Factors that influence pupil engagement with science simulations: the role of distraction, vividness, logic, instruction and prior knowledge

Susan Rodrigues

    Research output: Contribution to journalArticle

    7 Citations (Scopus)

    Abstract

    Constructivist perspectives advocate high quality visual and auditory multimedia to simulate complex and authentic situations. However, the influence of symbolic or representational learning materials on pupil engagement or learning outcomes is not clear. This paper reports on pupil engagement with two types of simulation commonly found in school science (to illustrate practical experiments or depict microscopic chemical interactions). The project pilot phase involved three 15-16 year old male pupils and a main phase involved twenty one 14-15 year old pupils. They were presented with a digital record of their ‘think aloud’ behaviour with the simulation and they were asked for retrospective comment. Pre and post surveys were also used. Distraction, vividness, logic, instruction and prior knowledge played a significant role in determining the nature of engagement and the outcome of engagement. E-assessment involving multimedia or symbolic representation in science education must take great care if it is to ensure that what it is assessing is the pupil’s science capability and not information processing skills that rely on shared symbol identification or on the ability to follow the designers’ logic of instructions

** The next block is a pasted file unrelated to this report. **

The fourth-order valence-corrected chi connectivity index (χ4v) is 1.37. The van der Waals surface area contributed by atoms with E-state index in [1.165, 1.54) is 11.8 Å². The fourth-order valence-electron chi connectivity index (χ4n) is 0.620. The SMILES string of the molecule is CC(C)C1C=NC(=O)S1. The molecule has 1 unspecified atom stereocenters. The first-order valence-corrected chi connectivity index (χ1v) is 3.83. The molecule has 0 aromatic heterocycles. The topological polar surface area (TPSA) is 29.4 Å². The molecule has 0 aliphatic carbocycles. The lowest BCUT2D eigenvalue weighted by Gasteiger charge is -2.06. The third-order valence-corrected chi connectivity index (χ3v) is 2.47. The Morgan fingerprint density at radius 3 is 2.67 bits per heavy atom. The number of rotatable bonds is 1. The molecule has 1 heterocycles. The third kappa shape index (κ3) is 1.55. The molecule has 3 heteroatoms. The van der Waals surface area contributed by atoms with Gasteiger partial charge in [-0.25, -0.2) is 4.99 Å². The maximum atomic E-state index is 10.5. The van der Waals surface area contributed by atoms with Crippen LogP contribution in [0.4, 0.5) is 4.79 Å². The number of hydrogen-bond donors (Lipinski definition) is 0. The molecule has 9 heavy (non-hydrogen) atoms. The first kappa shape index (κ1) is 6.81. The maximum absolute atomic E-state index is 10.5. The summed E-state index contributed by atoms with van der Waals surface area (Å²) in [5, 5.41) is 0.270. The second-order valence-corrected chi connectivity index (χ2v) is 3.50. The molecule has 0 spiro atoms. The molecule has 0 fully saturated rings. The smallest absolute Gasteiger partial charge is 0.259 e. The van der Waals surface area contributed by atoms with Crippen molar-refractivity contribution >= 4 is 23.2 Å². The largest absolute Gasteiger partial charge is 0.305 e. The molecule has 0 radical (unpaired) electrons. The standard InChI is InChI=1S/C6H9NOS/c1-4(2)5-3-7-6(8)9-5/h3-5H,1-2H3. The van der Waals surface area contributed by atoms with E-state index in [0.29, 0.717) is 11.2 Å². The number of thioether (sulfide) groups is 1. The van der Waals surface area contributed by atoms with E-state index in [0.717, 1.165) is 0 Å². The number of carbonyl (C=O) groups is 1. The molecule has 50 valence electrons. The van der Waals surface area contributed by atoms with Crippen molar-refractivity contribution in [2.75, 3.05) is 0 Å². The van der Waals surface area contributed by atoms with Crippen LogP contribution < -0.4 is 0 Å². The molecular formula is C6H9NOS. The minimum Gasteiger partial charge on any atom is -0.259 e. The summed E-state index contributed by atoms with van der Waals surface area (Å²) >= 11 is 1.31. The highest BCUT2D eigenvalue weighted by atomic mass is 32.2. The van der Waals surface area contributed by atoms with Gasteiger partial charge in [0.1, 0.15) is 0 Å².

Original languageEnglish
    Pages (from-to)1-12
    Number of pages12
    JournalChemistry Education Research and Practice
    Volume8
    Issue number1
    DOIs
    Publication statusPublished - 2007

    Keywords

    • Science education
    • Secondary school pupils

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